Intangible or non-quantifiable benefits
In assessing public benefit, we take account of intangible benefits – that is, benefits that cannot be counted or measured but where it is clear what the benefits are. This would include, for example, benefits to the public generally from conserving the environment.
Material opportunities to benefit
Material means significant, important, relevant and tangible. A material opportunity to benefit cannot be something that is minimal or tokenistic or which happens by chance.
Memorandum and articles of association / articles of association
These form the governing document of a company and set out its aims and the manner in which it is to be administered. As a result of changes in the law, the document is now called the ‘articles of association’.
An organisation's aims (or purposes) are usually expressed in the 'objects clause' of its governing document. However, not all charities have a governing document with an objects clause, and sometimes the objects clause does not adequately or fully express the organisation’s aims. There is therefore sometimes a distinction between an organisation's aims and the words that appear in its objects clause.
People in poverty
Although ‘poverty’ can sometimes be interpreted to mean people who are financially and/or socially disadvantaged, the legal meaning of poverty in charity law means people who are financially disadvantaged. The Oxford English Dictionary defines ‘poor’ as ‘of a person or people; having few, or no, material possessions; lacking the means to procure the comforts or necessities of life, or to live at a standard considered comfortable or normal in society; needy, necessitous, indigent, destitute’. While this is not an absolute definition of what ‘people in poverty’ might mean, it does reflect well the circumstances of people regarded in charity law terms as being ‘poor’.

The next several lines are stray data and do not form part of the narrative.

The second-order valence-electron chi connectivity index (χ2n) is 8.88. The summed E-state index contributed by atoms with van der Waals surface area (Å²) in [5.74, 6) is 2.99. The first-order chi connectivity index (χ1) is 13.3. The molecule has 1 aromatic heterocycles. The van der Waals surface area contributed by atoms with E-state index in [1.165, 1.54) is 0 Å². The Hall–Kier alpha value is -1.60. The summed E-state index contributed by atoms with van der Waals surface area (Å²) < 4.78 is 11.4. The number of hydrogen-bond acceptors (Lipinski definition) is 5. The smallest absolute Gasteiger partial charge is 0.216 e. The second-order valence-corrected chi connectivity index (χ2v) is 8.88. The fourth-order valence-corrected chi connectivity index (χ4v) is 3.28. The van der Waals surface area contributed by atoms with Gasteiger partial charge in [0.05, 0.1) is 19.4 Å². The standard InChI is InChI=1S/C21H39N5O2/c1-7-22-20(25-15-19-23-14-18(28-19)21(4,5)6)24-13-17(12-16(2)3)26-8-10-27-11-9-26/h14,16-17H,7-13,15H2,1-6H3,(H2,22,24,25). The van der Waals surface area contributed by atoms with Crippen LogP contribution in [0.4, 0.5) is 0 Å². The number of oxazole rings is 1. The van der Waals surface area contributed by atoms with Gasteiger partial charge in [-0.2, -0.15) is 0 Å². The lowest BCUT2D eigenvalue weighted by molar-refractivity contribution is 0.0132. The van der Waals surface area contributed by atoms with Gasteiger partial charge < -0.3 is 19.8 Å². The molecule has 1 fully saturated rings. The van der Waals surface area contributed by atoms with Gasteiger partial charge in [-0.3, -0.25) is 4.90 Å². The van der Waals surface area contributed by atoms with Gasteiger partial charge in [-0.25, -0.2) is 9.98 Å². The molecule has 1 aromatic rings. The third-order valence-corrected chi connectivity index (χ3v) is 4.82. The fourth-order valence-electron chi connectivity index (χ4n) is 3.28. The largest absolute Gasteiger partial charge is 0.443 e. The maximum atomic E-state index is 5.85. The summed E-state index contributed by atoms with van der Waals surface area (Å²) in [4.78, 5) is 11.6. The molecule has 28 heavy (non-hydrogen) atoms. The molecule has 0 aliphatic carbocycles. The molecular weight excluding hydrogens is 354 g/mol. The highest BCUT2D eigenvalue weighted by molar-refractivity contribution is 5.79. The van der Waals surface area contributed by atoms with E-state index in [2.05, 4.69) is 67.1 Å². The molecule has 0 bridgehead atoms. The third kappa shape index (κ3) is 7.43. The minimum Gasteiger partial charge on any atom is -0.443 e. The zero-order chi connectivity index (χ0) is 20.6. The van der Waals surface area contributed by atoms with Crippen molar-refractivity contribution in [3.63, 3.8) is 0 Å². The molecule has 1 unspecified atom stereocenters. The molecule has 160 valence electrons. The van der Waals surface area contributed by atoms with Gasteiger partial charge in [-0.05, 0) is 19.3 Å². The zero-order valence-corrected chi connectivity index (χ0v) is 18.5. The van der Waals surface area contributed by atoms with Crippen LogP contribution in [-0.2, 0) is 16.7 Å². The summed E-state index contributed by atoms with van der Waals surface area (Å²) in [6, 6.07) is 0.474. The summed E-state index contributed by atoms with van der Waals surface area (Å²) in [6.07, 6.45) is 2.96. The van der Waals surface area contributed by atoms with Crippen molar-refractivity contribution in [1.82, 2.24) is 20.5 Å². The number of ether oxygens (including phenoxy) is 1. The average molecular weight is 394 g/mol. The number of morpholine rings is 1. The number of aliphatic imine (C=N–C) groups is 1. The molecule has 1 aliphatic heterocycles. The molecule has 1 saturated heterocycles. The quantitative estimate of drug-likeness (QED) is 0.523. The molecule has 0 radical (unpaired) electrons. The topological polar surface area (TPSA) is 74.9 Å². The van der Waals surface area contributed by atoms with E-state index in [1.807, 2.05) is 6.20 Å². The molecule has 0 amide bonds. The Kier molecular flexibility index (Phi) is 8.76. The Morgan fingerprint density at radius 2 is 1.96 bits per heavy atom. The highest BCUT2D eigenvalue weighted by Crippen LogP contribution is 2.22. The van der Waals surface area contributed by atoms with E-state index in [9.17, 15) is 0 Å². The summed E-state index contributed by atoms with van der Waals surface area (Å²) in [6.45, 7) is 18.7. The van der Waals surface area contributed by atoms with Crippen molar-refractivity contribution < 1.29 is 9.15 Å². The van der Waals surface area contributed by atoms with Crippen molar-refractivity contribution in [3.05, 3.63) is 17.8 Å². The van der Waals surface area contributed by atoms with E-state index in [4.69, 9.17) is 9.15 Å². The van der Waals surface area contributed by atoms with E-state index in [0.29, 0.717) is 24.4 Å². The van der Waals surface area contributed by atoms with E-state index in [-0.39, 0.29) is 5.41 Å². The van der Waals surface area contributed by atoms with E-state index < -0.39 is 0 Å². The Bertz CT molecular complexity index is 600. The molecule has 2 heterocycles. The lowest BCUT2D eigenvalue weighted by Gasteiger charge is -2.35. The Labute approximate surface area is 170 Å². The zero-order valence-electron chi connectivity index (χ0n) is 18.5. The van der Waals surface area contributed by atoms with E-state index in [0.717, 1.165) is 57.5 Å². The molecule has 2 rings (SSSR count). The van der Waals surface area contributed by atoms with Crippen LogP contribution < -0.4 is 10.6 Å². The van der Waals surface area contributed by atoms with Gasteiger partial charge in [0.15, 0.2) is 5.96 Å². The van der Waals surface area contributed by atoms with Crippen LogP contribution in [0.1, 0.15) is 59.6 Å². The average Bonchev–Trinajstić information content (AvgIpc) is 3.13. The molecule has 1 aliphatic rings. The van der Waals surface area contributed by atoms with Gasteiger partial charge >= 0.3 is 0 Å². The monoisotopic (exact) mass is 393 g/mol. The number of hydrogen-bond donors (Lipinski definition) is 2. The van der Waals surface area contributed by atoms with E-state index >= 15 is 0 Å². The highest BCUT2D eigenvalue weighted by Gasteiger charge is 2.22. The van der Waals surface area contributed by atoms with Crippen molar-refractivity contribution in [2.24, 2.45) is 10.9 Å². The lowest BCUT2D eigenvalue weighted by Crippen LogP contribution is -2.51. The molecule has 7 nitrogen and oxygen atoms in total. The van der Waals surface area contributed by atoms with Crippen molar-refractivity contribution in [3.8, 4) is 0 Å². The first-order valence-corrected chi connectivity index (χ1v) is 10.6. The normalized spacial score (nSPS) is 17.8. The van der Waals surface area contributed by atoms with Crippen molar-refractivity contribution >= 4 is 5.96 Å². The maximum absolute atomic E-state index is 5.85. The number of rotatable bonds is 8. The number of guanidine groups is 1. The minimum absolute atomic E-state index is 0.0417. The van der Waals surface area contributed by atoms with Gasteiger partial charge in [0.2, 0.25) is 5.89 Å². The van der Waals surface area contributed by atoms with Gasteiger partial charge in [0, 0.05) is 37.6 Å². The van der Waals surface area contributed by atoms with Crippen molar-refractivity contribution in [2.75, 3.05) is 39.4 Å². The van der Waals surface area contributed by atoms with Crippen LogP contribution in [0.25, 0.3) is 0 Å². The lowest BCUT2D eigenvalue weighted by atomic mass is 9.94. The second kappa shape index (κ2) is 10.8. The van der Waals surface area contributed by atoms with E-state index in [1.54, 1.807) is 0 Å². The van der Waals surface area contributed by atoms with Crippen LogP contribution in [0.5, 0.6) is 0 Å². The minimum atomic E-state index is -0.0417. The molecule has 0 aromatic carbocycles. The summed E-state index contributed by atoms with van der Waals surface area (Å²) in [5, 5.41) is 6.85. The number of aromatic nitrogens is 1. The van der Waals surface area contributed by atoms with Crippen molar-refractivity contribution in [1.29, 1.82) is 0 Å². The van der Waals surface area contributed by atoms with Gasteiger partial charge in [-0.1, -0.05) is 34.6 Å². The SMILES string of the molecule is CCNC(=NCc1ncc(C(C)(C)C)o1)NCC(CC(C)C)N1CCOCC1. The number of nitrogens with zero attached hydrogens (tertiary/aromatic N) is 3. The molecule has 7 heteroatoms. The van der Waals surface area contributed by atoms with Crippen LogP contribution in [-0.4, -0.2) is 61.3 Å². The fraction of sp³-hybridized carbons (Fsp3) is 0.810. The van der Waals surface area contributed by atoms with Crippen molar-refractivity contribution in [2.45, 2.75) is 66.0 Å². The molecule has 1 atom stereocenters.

These are any benefits that a person or organisation receives other than as a beneficiary of a charity. The term does not, therefore, include the sorts of personal benefits people might receive as a beneficiary, such as receiving education, or medical treatment, or a charitable grant.
Public benefit requirement
The legal requirement that every organisation set up for one or more aims within the descriptions of purposes in the Charities Act 2006 must be able to demonstrate that its aims are for the public benefit if it is to be recognised as a charity in England and Wales.
Statutory guidance on public benefit